It comes as no surprise that the use of both features is much more frequent for participants writing in French and Italian, because there is no support for the Swiss German dialects nor for the different Romansh varieties. The use of these features is higher in messages with German non-dialectal content than in those with dialectal messages for the same reason. The fact that the values for non-dialectal German are still much lower than for French is most likely due to code-switching between the dialectal and the non-dialectal variety. The only outstanding figure is that for messages written with prediction in Romansh. Out of the 4,470 messages with this feature, 4,397 are written by one and the same participant. Most of these messages (3,078 messages) are found in chats that are marked as bilingual (GSW, ROH) and are of an informal character, which may mean that the prediction is switched on for standard German text (parts).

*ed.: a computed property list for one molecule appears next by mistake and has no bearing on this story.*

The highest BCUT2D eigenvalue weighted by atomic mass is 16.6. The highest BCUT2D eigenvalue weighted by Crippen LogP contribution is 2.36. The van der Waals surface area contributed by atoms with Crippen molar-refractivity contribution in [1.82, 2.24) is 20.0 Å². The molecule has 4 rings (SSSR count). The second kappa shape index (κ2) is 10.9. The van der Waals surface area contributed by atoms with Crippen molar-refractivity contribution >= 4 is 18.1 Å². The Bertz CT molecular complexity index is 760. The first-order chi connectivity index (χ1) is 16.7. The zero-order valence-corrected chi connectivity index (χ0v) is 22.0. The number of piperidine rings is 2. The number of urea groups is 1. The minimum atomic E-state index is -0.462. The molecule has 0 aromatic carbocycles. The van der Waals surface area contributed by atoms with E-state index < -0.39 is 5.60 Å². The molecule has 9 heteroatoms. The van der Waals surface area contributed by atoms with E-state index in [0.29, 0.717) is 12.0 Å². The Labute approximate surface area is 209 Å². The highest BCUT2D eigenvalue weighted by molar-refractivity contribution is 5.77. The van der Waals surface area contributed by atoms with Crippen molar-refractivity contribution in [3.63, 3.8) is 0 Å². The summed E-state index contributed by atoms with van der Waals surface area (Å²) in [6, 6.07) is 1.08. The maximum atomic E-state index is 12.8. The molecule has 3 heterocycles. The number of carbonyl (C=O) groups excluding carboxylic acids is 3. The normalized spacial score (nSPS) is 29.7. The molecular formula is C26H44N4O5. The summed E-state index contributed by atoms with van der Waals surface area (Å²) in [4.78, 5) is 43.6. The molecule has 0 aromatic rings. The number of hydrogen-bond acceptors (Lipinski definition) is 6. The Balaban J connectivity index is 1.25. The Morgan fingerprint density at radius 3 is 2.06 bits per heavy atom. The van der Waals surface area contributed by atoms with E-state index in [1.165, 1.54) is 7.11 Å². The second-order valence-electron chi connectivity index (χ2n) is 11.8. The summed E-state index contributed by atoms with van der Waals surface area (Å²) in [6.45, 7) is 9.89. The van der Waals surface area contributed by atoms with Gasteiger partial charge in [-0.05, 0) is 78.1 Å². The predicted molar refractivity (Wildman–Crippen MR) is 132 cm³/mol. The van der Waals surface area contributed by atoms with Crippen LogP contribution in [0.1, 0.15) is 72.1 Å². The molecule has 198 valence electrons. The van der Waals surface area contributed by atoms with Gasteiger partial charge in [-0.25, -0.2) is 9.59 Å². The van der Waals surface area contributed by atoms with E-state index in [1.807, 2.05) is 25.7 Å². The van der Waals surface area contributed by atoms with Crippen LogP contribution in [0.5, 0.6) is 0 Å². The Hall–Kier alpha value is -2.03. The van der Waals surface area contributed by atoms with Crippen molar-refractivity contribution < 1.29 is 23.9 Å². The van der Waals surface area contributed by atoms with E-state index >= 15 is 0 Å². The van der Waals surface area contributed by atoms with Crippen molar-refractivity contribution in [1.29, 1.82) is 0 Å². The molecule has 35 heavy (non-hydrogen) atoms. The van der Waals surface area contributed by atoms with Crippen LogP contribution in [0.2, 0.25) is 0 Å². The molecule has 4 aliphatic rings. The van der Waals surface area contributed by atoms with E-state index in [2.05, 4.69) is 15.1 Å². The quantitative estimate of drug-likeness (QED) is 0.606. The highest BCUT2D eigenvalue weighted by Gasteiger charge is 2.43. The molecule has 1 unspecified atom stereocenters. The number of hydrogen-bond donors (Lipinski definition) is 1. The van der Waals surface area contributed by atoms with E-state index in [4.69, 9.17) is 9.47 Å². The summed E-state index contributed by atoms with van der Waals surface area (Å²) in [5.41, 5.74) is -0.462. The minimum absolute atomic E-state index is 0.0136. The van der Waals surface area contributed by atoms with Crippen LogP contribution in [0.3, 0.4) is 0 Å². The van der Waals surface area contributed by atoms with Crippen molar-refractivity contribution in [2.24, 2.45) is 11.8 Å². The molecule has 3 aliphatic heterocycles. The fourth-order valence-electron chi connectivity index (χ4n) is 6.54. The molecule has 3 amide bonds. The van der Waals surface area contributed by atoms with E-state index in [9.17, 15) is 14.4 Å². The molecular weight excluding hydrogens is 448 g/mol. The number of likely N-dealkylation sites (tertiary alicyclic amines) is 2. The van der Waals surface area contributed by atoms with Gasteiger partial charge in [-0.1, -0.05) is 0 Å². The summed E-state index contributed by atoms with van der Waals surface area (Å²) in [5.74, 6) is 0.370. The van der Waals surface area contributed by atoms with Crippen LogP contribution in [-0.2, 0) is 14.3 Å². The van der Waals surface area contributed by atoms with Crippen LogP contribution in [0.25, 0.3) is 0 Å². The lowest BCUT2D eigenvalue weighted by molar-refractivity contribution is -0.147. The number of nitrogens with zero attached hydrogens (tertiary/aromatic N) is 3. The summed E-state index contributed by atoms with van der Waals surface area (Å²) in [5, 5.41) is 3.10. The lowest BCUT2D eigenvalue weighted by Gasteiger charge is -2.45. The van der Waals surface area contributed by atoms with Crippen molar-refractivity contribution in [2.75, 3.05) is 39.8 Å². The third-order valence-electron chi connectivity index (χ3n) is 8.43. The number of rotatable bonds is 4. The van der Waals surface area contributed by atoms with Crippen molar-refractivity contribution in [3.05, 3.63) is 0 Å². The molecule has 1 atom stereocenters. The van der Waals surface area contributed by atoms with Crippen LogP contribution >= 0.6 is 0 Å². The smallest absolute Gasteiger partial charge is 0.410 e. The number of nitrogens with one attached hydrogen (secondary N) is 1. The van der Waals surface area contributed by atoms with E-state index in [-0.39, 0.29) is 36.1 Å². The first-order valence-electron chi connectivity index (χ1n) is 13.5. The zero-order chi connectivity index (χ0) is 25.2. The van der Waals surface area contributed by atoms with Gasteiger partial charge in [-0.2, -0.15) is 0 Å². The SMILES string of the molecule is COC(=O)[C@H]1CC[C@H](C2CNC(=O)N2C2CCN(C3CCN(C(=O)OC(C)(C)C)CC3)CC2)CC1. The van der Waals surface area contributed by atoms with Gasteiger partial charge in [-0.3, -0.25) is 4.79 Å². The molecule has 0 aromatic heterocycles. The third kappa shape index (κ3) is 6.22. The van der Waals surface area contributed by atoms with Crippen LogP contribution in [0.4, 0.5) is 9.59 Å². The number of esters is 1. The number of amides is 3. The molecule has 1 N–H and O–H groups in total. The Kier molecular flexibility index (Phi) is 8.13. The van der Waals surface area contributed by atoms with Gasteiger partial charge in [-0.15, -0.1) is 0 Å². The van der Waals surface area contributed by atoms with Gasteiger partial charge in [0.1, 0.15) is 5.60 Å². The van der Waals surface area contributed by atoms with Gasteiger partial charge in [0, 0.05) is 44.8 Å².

3.4 Further steps

The corpus as it is described here is available for our own project-internal research at the time of writing and – upon request – also to outsiders for academic purposes. Work on the corpus continues, of course. As a next step, we wish to add a normalized layer, i. e. an annotation on a per word basis that gives the value of the word in the respective standardized spelling. Alongside this task, we are working on a part-of-speech annotation. The two tasks are of course interdependent. Having a part-of-speech annotation available will improve the correct alignment of non-standard homographs to the standardized spelling, while knowing the correct spelling will help with the annotation of the correct part of speech. Neither of these jobs can be accomplished by humans because of the size of the corpus (5,543,692 tokens). We have therefore decided to choose a mixed approach and will use student helpers to annotate some of the data and then use trained tools from computational linguistics to annotate the rest of the corpus.

By the end of the research project “What’s up, Switzerland?” (end of 2018), the corpus will be made fully accessible online.


4 Investigating the corpus